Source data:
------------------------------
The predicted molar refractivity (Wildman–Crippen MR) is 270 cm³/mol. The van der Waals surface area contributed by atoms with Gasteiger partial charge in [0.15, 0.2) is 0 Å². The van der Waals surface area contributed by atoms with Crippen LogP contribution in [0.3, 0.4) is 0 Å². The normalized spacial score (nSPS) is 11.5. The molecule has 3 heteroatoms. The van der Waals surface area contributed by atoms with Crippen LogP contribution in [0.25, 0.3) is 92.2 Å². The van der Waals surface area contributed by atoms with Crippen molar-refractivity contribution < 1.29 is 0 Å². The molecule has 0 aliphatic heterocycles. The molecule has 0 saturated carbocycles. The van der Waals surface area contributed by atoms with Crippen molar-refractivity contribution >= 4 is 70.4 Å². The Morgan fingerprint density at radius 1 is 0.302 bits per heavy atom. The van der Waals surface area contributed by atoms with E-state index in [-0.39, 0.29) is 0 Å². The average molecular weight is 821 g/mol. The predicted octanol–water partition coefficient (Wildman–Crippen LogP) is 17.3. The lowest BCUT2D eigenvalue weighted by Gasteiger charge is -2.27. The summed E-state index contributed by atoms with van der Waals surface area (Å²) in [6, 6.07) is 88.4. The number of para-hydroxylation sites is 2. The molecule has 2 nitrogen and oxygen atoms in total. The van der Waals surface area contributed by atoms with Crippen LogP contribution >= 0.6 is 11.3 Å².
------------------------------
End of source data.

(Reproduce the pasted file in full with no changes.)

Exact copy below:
The predicted molar refractivity (Wildman–Crippen MR) is 270 cm³/mol. The van der Waals surface area contributed by atoms with Gasteiger partial charge in [0.15, 0.2) is 0 Å². The van der Waals surface area contributed by atoms with Crippen LogP contribution in [0.3, 0.4) is 0 Å². The normalized spacial score (nSPS) is 11.5. The molecule has 3 heteroatoms. The van der Waals surface area contributed by atoms with Crippen LogP contribution in [0.25, 0.3) is 92.2 Å². The van der Waals surface area contributed by atoms with Crippen molar-refractivity contribution < 1.29 is 0 Å². The molecule has 0 aliphatic heterocycles. The molecule has 0 saturated carbocycles. The van der Waals surface area contributed by atoms with Crippen molar-refractivity contribution >= 4 is 70.4 Å². The Morgan fingerprint density at radius 1 is 0.302 bits per heavy atom. The van der Waals surface area contributed by atoms with E-state index in [-0.39, 0.29) is 0 Å². The average molecular weight is 821 g/mol. The predicted octanol–water partition coefficient (Wildman–Crippen LogP) is 17.3. The lowest BCUT2D eigenvalue weighted by Gasteiger charge is -2.27. The summed E-state index contributed by atoms with van der Waals surface area (Å²) in [6, 6.07) is 88.4. The number of para-hydroxylation sites is 2. The molecule has 2 nitrogen and oxygen atoms in total. The van der Waals surface area contributed by atoms with Crippen LogP contribution >= 0.6 is 11.3 Å².